The Cochrane Schizophrenia Group

Is Google a reliable tool for trial searches?

on July 12, 2013

By Beth Adams, Work Experience at CSzG

There are around 91 million Google searches done across the world each day. So it’s needless to say it’s a huge part of day to day life, as well as the “go to” place for information. But when we search, can we just presume we are seeing all the possible results?

English: Google Logo officially released on Ma...

English: Google Logo officially released on May 2010 (Photo credit: Wikipedia)

To test Google’s reliability, we set out to investigate the yield of search terms across all Google search engines.

We selected 11 phrases, chosen for relevance, currency, and possible controversial connotations including, ‘randomized’ and ‘randomized and schizophrenia’ for the theme of randomized trials, to have both a general and specific search. Then, we searched each phrase on the 137 Google sites across the world on the same day (7th – 8th July 2013). This allowed us to record the number of results on each of the sites to work out the comparative percentages.  You’d expect them to be consistent and reliable, but were they?

Although there was a great deal of consistency in the results for some search topics and countries,there was a great deal of puzzling variation for others. For example, one of the phrases we searched was ‘abortion’, and almost every Google site stayed mainly in the 96 – 98 % region, but the Latvian and Czech site (, had only 24%. With almost every site there was this type of variation. With ‘Islam’, the majority had about 29% but curiously France and Britain had a mere 4% and the Bahamas were streaks ahead with 100%.  The phrase, ‘randomized and schizophrenia’ had a surprising amount of variation, although many of the values stayed around 13 – 17%, there was a fair amount of change, which was quite unusual.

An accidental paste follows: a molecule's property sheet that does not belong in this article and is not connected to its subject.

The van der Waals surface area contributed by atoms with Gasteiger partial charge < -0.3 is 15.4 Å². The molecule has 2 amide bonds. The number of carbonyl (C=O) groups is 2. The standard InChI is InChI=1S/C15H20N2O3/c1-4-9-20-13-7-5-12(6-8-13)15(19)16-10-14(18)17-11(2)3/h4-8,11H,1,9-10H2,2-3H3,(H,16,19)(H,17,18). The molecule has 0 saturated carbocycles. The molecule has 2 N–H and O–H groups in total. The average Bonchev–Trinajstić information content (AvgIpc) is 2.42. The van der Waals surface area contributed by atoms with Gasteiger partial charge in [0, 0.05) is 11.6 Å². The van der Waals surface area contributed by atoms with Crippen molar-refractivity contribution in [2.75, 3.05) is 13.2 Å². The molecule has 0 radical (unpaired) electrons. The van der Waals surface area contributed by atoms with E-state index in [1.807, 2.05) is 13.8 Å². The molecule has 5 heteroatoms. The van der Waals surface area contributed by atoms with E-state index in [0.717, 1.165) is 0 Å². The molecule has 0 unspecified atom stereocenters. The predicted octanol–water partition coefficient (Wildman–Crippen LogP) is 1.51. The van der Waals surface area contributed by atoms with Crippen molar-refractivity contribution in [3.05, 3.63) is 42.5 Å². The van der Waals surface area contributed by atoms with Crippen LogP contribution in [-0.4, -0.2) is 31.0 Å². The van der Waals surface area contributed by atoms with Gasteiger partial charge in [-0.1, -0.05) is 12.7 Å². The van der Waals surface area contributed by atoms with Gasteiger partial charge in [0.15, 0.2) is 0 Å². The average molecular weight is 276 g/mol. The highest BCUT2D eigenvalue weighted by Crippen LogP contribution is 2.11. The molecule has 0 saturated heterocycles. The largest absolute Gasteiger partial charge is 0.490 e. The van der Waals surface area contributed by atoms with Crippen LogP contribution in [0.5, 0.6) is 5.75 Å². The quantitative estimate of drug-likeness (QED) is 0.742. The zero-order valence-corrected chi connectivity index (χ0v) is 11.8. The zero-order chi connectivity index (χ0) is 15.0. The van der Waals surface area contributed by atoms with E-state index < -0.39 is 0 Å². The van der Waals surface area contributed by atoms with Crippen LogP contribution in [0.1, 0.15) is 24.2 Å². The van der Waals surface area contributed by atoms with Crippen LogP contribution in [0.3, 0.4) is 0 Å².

Google Master Plan (frame 3)

Google Master Plan (frame 3) (Photo credit: jurvetson)

We also decided to test the reliability of searches over time by repeating the experiment on ‘randomized’, daily for 4 days. Again, there was a lot of variation. On the UK site alone the results changed every day going from 35,800,000 results to 11,700,000 back down to 32,400,000 and then up to 32,900,000.

Now, I am no expert on how Google works, so I can only speculate on the reasons for these constant changes in values. It may be because…

  • searches are more popular in certain countries and so there are more results for that search in that region
  • regional Google sites may update faster than others
  • information may be differentially filtered – this is obvious in China (doesn’t use Google) where the values were consistently low across the board, continually staying around 1%. Except strangely, for ‘political dissident’ where it had the highest value.

There must be other reasons, but what is clear is that Google is definitely a fickle source of information, especially if a researcher’s aim is to identify all randomised controlled trials for their chosen topic. It could also make life difficult for information specialists and other people working with comprehensive searches.  So…should we rely on Google as our “go to” for our information?  Debatable.


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